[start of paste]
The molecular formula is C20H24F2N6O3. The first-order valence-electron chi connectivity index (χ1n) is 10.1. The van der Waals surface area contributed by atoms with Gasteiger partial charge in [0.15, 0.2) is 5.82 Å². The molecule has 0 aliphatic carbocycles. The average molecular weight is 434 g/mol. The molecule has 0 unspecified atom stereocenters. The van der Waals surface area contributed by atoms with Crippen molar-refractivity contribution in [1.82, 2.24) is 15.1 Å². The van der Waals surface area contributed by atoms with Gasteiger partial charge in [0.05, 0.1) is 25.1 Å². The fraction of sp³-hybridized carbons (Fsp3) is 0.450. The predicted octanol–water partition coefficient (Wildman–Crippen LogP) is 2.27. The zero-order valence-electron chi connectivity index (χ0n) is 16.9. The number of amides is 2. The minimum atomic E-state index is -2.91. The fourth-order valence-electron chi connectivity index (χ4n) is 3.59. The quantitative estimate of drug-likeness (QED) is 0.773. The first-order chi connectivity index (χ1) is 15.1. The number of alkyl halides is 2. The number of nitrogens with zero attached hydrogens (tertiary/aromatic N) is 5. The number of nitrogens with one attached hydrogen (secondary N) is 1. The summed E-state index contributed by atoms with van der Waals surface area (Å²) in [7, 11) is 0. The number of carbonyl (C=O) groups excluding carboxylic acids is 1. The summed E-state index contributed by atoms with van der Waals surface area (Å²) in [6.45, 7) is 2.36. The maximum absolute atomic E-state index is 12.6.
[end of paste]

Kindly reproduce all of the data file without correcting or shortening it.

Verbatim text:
The molecular formula is C20H24F2N6O3. The first-order valence-electron chi connectivity index (χ1n) is 10.1. The van der Waals surface area contributed by atoms with Gasteiger partial charge in [0.15, 0.2) is 5.82 Å². The molecule has 0 aliphatic carbocycles. The average molecular weight is 434 g/mol. The molecule has 0 unspecified atom stereocenters. The van der Waals surface area contributed by atoms with Crippen molar-refractivity contribution in [1.82, 2.24) is 15.1 Å². The van der Waals surface area contributed by atoms with Gasteiger partial charge in [0.05, 0.1) is 25.1 Å². The fraction of sp³-hybridized carbons (Fsp3) is 0.450. The predicted octanol–water partition coefficient (Wildman–Crippen LogP) is 2.27. The zero-order valence-electron chi connectivity index (χ0n) is 16.9. The number of amides is 2. The minimum atomic E-state index is -2.91. The fourth-order valence-electron chi connectivity index (χ4n) is 3.59. The quantitative estimate of drug-likeness (QED) is 0.773. The first-order chi connectivity index (χ1) is 15.1. The number of alkyl halides is 2. The number of nitrogens with zero attached hydrogens (tertiary/aromatic N) is 5. The number of nitrogens with one attached hydrogen (secondary N) is 1. The summed E-state index contributed by atoms with van der Waals surface area (Å²) in [7, 11) is 0. The number of carbonyl (C=O) groups excluding carboxylic acids is 1. The summed E-state index contributed by atoms with van der Waals surface area (Å²) in [6.45, 7) is 2.36. The maximum absolute atomic E-state index is 12.6.